Catfish study targets Beaver Lake population

Posted: October 24, 2017 at 1 a.m.

Harold Clark moves catfish from a holding tank into a tub for fin clipping. A spine from the adipose fin is clipped so Arkansas Game and Fish biologists can tell stocked channel catfish from ones that were spawned naturally.

The glow of a camping lantern shines on a fishing pole quivering like mad in a rod holder stuck in the mud of a Beaver Lake shoreline.

Parker Ring with the Arkansas Game and Fish Commission shows catfish with clipped fins that he’s stocking at Beaver Lake at the Arkansas 12 bridge. Th...

The angler leaps from a lawn chair under the stars, grabs the rod and cranks away with fingers that smell like stink bait. Just what the doctor ordered for catching catfish on their nighttime feed.

Jon Stein (from left), fisheries biologist, and hatchery manager Joe Adams help with the Arkansas Game and Fish Commission catfish project. It took th...

A spine from a catfish fin is clipped at the Charlie Craig State Fish Hatchery in Centerton. These channel catfish started as eggs at the Lonoke state...

The big channel 'cat goes on a chain stringer. But is it a stocked catfish or one that was spawned naturally? The answer is in the fin on the back of the channel 'cat, thanks to a study by the Arkansas Game and Fish Commission.

Game and Fish staff in August clipped a tiny piece of fin from the backs of 60,000 channel catfish raised at the Charlie Craig State Fish Hatchery in Centerton. The fish were trucked to Beaver Lake and stocked at the Arkansas 12 bridge, Monte Ne and U.S. 412 bridge.

Fisheries biologists will place hoop nets in May and June on the lake bottom that are designed to catch catfish. They'll run the nets and see how many of the catfish they catch have clipped fins. Catfish from natural reproduction will have fins intact.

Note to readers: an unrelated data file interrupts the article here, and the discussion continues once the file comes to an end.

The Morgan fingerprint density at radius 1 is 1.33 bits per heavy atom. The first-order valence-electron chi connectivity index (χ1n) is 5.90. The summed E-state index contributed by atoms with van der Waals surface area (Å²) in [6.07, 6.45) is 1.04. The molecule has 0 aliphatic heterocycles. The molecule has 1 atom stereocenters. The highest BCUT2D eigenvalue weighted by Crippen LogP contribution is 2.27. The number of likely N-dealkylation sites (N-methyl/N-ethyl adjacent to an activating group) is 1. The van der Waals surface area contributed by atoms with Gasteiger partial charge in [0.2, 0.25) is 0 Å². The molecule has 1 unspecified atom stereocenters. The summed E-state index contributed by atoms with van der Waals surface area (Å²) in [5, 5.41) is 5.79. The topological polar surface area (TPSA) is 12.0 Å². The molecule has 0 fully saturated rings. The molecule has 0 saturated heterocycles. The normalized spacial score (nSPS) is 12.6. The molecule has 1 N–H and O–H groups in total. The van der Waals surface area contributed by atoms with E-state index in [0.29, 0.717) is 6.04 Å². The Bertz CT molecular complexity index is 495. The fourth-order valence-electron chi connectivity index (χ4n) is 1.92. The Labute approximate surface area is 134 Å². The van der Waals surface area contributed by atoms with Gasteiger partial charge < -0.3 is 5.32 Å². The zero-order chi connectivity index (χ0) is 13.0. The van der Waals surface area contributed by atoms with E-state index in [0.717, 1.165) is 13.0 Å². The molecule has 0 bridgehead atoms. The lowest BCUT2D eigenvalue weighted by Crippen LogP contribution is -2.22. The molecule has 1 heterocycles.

"If we see a lot with clipped fins, that tells us that we need to stock more catfish," said Jon Stein, Game and Fish regional fisheries biologist. If most fish in the nets have fins intact, it means natural reproduction is good.

This is the first year of the study, Stein said. It's designed to let Game and Fish know if catfish need to be stocked from year to year. The channel catfish spawn is successful some years, poor in others.

Catfish spawn when the water temperature is 78 to 80 degrees, usually in June, Stein said.

Fin clipping requires a platoon of Game and Fish workers. Ten or so men wearing rubber boots or waders handled the wiggling catfish, which averaged 8 inches long. With nippers they clipped a small piece of spine from the adipose fin, located behind the dorsal fin.

Clipped catfish went into the tank of a stocking truck, then were transported to Beaver Lake and released. The crew sweated for three days clipping 60,000 catfish.

These channel catfish started as eggs at the Lonoke state hatchery. Fish were chauffeured to Centerton as fingerlings, said Joe Adams, hatchery manager at Centerton.

Biologists will place bait in the nets to lure catfish when netting time comes in the spring. Or, they could do laundry with the bait. Zote soap is placed in the nets to bring in the 'cats.

"It's a soap that's high in fatty acid that gives off a residue that attracts catfish. You can use it to wash clothes, too," Stein said.

A computer search revealed that Zote soap is sold much more for laundry and handwashing than attracting catfish.

No need to do a fin clip study on the region's smaller lakes, Stein explained. Biologists already know that catfish natural reproduction is poor on most of them. Catfish are cavity spawners and there aren't enough hollow logs, ledge cover or holes for good spawns.

"If we didn't stock them, the small lakes wouldn't have any catfish," Stein said. Channel catfish eat all kinds of bait. Nightcrawlers, liver, worms, hot dogs and stink bait all holler "come and get it."

The fin-clip study at Beaver is about channel 'cats. Biologists know the lake has a tremendous population of flathead catfish, Stein said. Past research and angler reports prove it.

"There's a lot of big ones. Fifty and 60 pound fish," he added. "They really catch a lot on the south end of the lake."

Got the nerve to tangle with Mr. Big Flathead 'Cat? Bait up with small sunfish on a rod and reel, the biologist advised, and hang on.

Flip Putthoff can be reached at fputthoff@nwadg.com or on Twitter @NWAFlip

Sports on 10/24/2017